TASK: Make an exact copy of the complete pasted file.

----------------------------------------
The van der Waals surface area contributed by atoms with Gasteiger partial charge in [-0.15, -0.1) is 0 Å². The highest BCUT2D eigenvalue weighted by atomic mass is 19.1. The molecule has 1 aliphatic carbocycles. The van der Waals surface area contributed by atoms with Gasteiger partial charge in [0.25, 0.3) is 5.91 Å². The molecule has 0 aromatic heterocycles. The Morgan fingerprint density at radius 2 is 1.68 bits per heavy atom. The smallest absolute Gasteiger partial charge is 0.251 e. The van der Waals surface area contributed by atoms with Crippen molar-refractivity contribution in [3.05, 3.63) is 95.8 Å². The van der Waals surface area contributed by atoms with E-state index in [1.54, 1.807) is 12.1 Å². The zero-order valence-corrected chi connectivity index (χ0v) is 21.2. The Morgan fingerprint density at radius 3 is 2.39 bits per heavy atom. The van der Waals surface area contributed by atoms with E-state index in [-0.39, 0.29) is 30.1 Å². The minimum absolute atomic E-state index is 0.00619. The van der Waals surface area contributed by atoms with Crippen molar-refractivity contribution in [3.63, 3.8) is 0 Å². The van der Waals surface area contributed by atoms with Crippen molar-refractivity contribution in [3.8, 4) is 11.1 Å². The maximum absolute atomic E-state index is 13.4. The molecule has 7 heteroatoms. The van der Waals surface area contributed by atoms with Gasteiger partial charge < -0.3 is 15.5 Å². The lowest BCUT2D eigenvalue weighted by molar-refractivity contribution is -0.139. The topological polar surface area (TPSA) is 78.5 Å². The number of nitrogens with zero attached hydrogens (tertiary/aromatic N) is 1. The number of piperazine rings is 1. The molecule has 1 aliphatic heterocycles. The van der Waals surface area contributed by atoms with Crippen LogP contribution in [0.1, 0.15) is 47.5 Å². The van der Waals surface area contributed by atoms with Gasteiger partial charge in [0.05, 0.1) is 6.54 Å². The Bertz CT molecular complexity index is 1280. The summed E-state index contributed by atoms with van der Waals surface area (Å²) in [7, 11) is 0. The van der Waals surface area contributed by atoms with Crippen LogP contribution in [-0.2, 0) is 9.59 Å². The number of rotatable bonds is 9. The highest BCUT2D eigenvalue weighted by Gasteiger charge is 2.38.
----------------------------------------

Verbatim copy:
The van der Waals surface area contributed by atoms with Gasteiger partial charge in [-0.15, -0.1) is 0 Å². The highest BCUT2D eigenvalue weighted by atomic mass is 19.1. The molecule has 1 aliphatic carbocycles. The van der Waals surface area contributed by atoms with Gasteiger partial charge in [0.25, 0.3) is 5.91 Å². The molecule has 0 aromatic heterocycles. The Morgan fingerprint density at radius 2 is 1.68 bits per heavy atom. The smallest absolute Gasteiger partial charge is 0.251 e. The van der Waals surface area contributed by atoms with Crippen molar-refractivity contribution in [3.05, 3.63) is 95.8 Å². The van der Waals surface area contributed by atoms with E-state index in [1.54, 1.807) is 12.1 Å². The zero-order valence-corrected chi connectivity index (χ0v) is 21.2. The Morgan fingerprint density at radius 3 is 2.39 bits per heavy atom. The van der Waals surface area contributed by atoms with E-state index in [-0.39, 0.29) is 30.1 Å². The minimum absolute atomic E-state index is 0.00619. The van der Waals surface area contributed by atoms with Crippen molar-refractivity contribution in [3.63, 3.8) is 0 Å². The van der Waals surface area contributed by atoms with Crippen molar-refractivity contribution in [3.8, 4) is 11.1 Å². The maximum absolute atomic E-state index is 13.4. The molecule has 7 heteroatoms. The van der Waals surface area contributed by atoms with Gasteiger partial charge < -0.3 is 15.5 Å². The lowest BCUT2D eigenvalue weighted by molar-refractivity contribution is -0.139. The topological polar surface area (TPSA) is 78.5 Å². The number of nitrogens with zero attached hydrogens (tertiary/aromatic N) is 1. The number of piperazine rings is 1. The molecule has 1 aliphatic heterocycles. The van der Waals surface area contributed by atoms with Crippen LogP contribution in [0.1, 0.15) is 47.5 Å². The van der Waals surface area contributed by atoms with Gasteiger partial charge in [0.05, 0.1) is 6.54 Å². The Bertz CT molecular complexity index is 1280. The summed E-state index contributed by atoms with van der Waals surface area (Å²) in [7, 11) is 0. The van der Waals surface area contributed by atoms with Crippen LogP contribution in [-0.2, 0) is 9.59 Å². The number of rotatable bonds is 9. The highest BCUT2D eigenvalue weighted by Gasteiger charge is 2.38.